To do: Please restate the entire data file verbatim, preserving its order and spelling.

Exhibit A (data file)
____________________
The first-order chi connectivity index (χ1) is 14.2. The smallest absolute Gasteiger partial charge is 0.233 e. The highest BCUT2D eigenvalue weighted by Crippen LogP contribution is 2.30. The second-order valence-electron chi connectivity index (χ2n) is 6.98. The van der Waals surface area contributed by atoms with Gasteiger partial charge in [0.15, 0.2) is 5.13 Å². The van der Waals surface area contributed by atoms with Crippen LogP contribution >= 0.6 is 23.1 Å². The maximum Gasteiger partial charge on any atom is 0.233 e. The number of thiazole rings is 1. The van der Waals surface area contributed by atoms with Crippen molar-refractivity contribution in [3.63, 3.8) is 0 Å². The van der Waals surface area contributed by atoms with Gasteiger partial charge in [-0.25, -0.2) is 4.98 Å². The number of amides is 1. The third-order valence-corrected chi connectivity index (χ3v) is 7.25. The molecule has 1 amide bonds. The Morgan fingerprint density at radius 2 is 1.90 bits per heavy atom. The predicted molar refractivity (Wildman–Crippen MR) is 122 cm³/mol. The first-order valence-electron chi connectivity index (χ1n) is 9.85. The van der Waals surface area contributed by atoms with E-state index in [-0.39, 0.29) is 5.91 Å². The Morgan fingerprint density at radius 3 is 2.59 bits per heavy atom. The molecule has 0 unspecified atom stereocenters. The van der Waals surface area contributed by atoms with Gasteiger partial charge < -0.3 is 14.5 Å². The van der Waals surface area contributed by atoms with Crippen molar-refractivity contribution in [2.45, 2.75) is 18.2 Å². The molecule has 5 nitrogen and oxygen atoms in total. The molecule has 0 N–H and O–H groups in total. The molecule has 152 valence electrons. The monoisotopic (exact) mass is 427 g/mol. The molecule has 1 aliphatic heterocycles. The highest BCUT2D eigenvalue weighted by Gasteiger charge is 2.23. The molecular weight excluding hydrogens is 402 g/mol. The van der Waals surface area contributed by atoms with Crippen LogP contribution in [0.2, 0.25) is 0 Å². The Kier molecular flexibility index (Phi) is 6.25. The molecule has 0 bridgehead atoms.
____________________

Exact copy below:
The first-order chi connectivity index (χ1) is 14.2. The smallest absolute Gasteiger partial charge is 0.233 e. The highest BCUT2D eigenvalue weighted by Crippen LogP contribution is 2.30. The second-order valence-electron chi connectivity index (χ2n) is 6.98. The van der Waals surface area contributed by atoms with Gasteiger partial charge in [0.15, 0.2) is 5.13 Å². The van der Waals surface area contributed by atoms with Crippen LogP contribution >= 0.6 is 23.1 Å². The maximum Gasteiger partial charge on any atom is 0.233 e. The number of thiazole rings is 1. The van der Waals surface area contributed by atoms with Crippen molar-refractivity contribution in [3.63, 3.8) is 0 Å². The van der Waals surface area contributed by atoms with Gasteiger partial charge in [-0.25, -0.2) is 4.98 Å². The number of amides is 1. The third-order valence-corrected chi connectivity index (χ3v) is 7.25. The molecule has 1 amide bonds. The Morgan fingerprint density at radius 2 is 1.90 bits per heavy atom. The predicted molar refractivity (Wildman–Crippen MR) is 122 cm³/mol. The first-order valence-electron chi connectivity index (χ1n) is 9.85. The van der Waals surface area contributed by atoms with E-state index in [-0.39, 0.29) is 5.91 Å². The Morgan fingerprint density at radius 3 is 2.59 bits per heavy atom. The molecule has 0 unspecified atom stereocenters. The van der Waals surface area contributed by atoms with Gasteiger partial charge < -0.3 is 14.5 Å². The van der Waals surface area contributed by atoms with Crippen molar-refractivity contribution in [2.45, 2.75) is 18.2 Å². The molecule has 5 nitrogen and oxygen atoms in total. The molecule has 0 N–H and O–H groups in total. The molecule has 152 valence electrons. The monoisotopic (exact) mass is 427 g/mol. The molecule has 1 aliphatic heterocycles. The highest BCUT2D eigenvalue weighted by Gasteiger charge is 2.23. The molecular weight excluding hydrogens is 402 g/mol. The van der Waals surface area contributed by atoms with Crippen LogP contribution in [0.2, 0.25) is 0 Å². The Kier molecular flexibility index (Phi) is 6.25. The molecule has 0 bridgehead atoms.